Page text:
Update – 12/05/2021
May 12, 2021
May 12, 2021
As of the latest update by the Greek authorities, the total number of confirmed Covid-19 diagnosed cases in Greece is 367,076. 52 new deaths were reported raising the total number to 11,141. The number of patients treated in intensive care units is currently 732. 3,197 new cases were announced yesterday in Greece. 1,356 of the new cases were found in the Attica region and 343 new cases in the Thessaloniki region.
Greece is aiming to vaccinate all island residents, regardless of population, it emerged on Tuesday, during a meeting of local representatives with Greece’s PM Kyriakos Mitsotakis. The meeting on Tuesday was meant to provide a plan to getting to the goal of universal vaccination on all inhabited Greek islands by June 25th. It was reportedly attended by Mitsotakis, as well as the Secretary of the Ministry of Health, Marios Themistocleous. Additionally, representatives from island local governments were in attendance, either in person or through teleconference.
Greece to fully vaccinate all islands
This new program which aims to vaccinate all islanders follows the success of the current vaccination scheme on islands with under 10,000 residents, which has been in full swing since April. The scheme involves inoculating all residents, regardless of age, on 85 islands in Greece which fall under the population threshold.
This inoculation plan is working alongside the Tourism Ministry’s plans to vaccinate 280,000 tourism sector workers against coronavirus as soon as vulnerable people have been vaccinated.
The goal through the combination of all Greece is doing to vaccinate islands is clearly meant to save the 2021 tourism season.
According to government programs, vulnerable people are continually prioritized, but tourism workers will be next to be vaccinated.
Tourism workers’ vaccinations depend on how quickly the vulnerable people in their areas are inoculated. There will also be self-tests available for tourism workers while they await their coronavirus vaccinations.
Once the vaccination of tourism workers begins, it will be a relatively quick three-week process.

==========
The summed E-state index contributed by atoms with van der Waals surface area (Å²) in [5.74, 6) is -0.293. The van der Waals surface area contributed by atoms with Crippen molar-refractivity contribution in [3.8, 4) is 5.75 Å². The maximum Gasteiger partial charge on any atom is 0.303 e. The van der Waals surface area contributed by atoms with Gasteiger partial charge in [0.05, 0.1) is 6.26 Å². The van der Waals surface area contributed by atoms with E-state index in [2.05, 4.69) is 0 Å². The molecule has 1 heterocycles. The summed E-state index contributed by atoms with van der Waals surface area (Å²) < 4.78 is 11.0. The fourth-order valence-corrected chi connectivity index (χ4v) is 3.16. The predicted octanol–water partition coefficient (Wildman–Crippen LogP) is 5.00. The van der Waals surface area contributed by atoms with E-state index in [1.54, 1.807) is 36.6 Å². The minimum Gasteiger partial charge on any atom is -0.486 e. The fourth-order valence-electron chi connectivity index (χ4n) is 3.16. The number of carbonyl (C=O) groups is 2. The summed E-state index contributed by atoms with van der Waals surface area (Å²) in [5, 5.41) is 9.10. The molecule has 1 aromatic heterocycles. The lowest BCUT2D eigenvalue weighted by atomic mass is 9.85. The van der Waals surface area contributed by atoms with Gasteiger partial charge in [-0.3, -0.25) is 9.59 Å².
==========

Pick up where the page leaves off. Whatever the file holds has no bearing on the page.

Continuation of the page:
Greece’s Tourism Minister: “The whole country is safe”
Part of the plan for summer tourism is to project the message that the whole country is safe for tourists. Greece’s Tourism Minister, Harry Theocharis, warned against promoting specific areas or islands as “Covid-free,” as he claims this is not a sound tourism strategy.
Tourism could be threatened for several reasons if the narrative of a “Covid-free” area is pushed, Theoharis reasons. The government’s solution is to promote the whole country as being safe for tourists to arrive this summer.
The newest addition to the government’s “Operation Freedom” is the plan to vaccinate the inhabitants of all islands.
These islands traditionally lure tourists from all over the world to Greece, and the campaign is an important effort to bolster one of the most important economic sectors in Greece.
Santorini to do well this year
Summer of 2021 looks much brighter for the beautiful island which boasts an active volcano, probably the only volcano in the world whose crater is in the sea, and the most romantic sunset in the world.
Antonis Sigalas, the mayor of the idyllic Greek island, says that Summer 2021 would be much better compared to the previous year, when the coronavirus lockdown and restrictions on foreign travel kept the number of visitors low, compared to previous years.
“We have realized that we need to create a Covid-free local society too,” he says.
Until May 10, 8,000 locals have already been vaccinated. The process is picking up speed. “Only a few weeks ago we administered about 80 doses per day. Now the number has gone up to 220. In a few days we would be ale to vaccinate 300 people per day,” Sigalas notes.
Until the middle of June, the vast majority of the local population will be vaccinated. “Santorini would become a Covid-safe island.”
Mount Athos, one of the holiest sites of Greek Orthodoxy, reopened to authorized visitors on Tuesday following its closure due to the coronavirus lockdown. This important holy site has finally been allowed to reopen, with some limitations in place in order to keep the faithful safe.
Mount Athos reopens with regulations
The Foreign Minister Nikos Dendias announced that Mount Athos would reopen to religious pilgrims on Tuesday following months of closure due to the coronavirus pandemic. Restrictions have been put in place to protect visitors and elderly monks from the coronavirus. They include mandatory rapid tests for the coronavirus at the entry points of the Holy Mountain, with only those with negative results being allowed to enter.
Additional restrictions as announced by Dendias include only allowing visitors to stay in specific dormitories with strict capacity limitations, and the faithful only having permission to go to one monastery, instead of visiting several in a row, which has been commonly done in the past.
Ordinarily, travelers and pilgrims would likely visit multiple monasteries on Mount Athos, as there are twenty to pick from — however, this has been deemed too large of a risk at the present time due to the spread of the coronavirus.
In more detail, the 3,197 new cases detected per Regional Unit: